book shops of Cambridge. In one I met Hamish, whom introduced me to the
      Highlands.. somewhat different to the flatness of Cambridgeshire.
      I am familiar with Norfolk and Norwich has excellent book shops- that
      are out of the way.

  • Owen_Morgan

    The trouble with bookshops is that they go out of business. It’s easy to say that they wouldn’t, if only we all bought more books, but that’s really nothing like the whole story. For every small-scale bookseller with startlingly well-packed shelves in his (or, just as often, her) premises, there is another one who stocks virtually no books at all. Books can be ordered, but why order a book from a self-described “bookshop”, which has no actual books, rather than from Amazon (or Tesco, for that matter)?

    The other problem with the bookshop business is that so much of it is operated by chains, potentially very fragile ones: Waterstones, Blackwells and Foyles (all of them without that pesky apostrophe). The town nearest to where I live used to have that kind of bookshop with a limited stock, but a willingness to order. The Scottish chain Thin opened a shop which managed to be reasonably stocked, while disastrously looking rather empty. I suppose that it contributed to the over-expansion which helped to kill off Thin.

    Then Waterstones arrived and the one remaining bookshop moved swiftly to much more splendid surroundings, providing genuine rivalry. The rival, however, was taken over and the replacement rival was then taken over, in its turn, by Waterstones. We had had two competing bookshops, but were inevitably left with only one bookshop in the town. Given the financial performance of Waterstones, we may well be left with none. I have actually devoted quite a lot to keeping all of these enterprises in business and have the groaning floorboards to prove it.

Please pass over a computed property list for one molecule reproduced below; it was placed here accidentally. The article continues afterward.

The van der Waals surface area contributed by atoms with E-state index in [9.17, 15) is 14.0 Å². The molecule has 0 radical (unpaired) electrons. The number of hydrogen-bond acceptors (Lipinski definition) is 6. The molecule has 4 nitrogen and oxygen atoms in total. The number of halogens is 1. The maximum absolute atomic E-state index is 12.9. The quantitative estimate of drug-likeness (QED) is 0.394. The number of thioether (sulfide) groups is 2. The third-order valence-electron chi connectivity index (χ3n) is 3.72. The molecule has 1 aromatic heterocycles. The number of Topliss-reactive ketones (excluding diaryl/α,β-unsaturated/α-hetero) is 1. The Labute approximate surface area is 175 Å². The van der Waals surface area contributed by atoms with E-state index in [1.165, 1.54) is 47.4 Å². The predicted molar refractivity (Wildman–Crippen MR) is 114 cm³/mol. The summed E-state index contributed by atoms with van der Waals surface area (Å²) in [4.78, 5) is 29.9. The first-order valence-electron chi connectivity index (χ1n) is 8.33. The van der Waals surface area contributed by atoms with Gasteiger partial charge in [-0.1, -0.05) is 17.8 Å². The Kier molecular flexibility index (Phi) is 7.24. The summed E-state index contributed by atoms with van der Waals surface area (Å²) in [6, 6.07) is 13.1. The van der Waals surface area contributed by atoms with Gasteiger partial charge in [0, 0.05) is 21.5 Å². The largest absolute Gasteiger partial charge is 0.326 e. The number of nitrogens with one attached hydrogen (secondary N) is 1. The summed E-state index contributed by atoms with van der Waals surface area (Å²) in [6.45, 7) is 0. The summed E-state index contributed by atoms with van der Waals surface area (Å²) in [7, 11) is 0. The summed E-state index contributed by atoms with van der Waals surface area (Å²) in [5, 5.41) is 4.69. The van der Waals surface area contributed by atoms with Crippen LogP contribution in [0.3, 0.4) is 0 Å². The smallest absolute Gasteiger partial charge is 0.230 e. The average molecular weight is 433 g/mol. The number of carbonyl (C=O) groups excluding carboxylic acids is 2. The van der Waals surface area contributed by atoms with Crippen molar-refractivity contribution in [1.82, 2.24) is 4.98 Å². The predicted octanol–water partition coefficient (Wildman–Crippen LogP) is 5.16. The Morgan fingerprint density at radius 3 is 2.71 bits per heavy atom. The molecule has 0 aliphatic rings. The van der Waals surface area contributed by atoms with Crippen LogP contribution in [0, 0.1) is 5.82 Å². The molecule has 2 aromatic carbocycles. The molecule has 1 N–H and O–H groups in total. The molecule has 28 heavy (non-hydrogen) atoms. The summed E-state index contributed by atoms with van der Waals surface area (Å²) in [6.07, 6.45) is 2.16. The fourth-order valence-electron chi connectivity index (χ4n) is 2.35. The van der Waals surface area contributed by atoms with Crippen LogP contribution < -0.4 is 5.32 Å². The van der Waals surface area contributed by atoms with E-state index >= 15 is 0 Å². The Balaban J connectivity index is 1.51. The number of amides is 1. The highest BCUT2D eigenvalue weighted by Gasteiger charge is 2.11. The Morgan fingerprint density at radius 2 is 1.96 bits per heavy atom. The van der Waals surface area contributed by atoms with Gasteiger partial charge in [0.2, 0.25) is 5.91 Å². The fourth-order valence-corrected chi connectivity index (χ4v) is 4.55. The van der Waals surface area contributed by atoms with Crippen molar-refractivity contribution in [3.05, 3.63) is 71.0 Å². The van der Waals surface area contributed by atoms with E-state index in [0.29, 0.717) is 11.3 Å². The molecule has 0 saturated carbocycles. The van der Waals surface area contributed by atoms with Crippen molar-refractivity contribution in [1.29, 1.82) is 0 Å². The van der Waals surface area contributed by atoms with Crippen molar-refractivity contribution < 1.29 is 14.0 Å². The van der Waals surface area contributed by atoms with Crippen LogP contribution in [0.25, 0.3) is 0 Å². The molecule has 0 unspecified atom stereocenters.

The former flagship of Thin, the one beside Edinburgh University, is now Blackwells. It’s still an excellent bookshop. Heffer’s, the Cambridge bookshop praised in this article, is Blackwells, too. George’s bookshop, in Bristol, also now Blackwells, used to occupy about six premises. Now, it’s down to one: a small one. The books are still stacked high (they have to be, really, don’t they?), but it’s a spectacular retreat from the glory days. Foyles today is obviously a vast improvement from the years of the barking-mad Christina Foyle (even those hoardings on Charing Cross Road, just down from the Foyles flagship, don’t dispute that she was absolutely bonkers), but the fact is that, at the best, we could soon be left with the idea of a bookshop as something that exists in London, Edinburgh, Oxford and Cambridge and, possibly, Ullapool.

    At some subsequent point, when all the remaining high street bookshop chains (with or without books on the premises) find their results heading relentlessly southwards, we may find that there are no physical bookshops left. If, in the interim, we have have also driven out the likes of Amazon, I don’t know where people will hope to get books from, short of writing their own. Considering how many I have, I should probably start planning a bookshop.

  • P.chi ki wan

    And libraries

  • Kitty MLB

    I really hope you endeavour to ‘dump’ your Amazonian lover at some point.
    she is fine through a quick trip around the hardware section and every other section! not that you actually need to go out to find what you need.
    She is new, exiting, cheap and the grass is always greener.. And there is also the excitement of opening a package .
    Yet there is something quite special and unique about rambling around a bookshop
    I know the one you mention in Cambridge, I also know excellent book shops
    in Bury St Edmonds- less of a problem with students, and tourists- bookshops
    in Bath and Stratford Upon Avon contain some quite eccentric people.
    Its that musky smell in bookshops, the smell of history ( you don’t get that with Amazon) There is something quintessentially English about our historical market
    towns and that little hidden book shop that has been their for decades, and
    obviously for philistines there are ‘ modern’ bookshops- but then order from Amazon!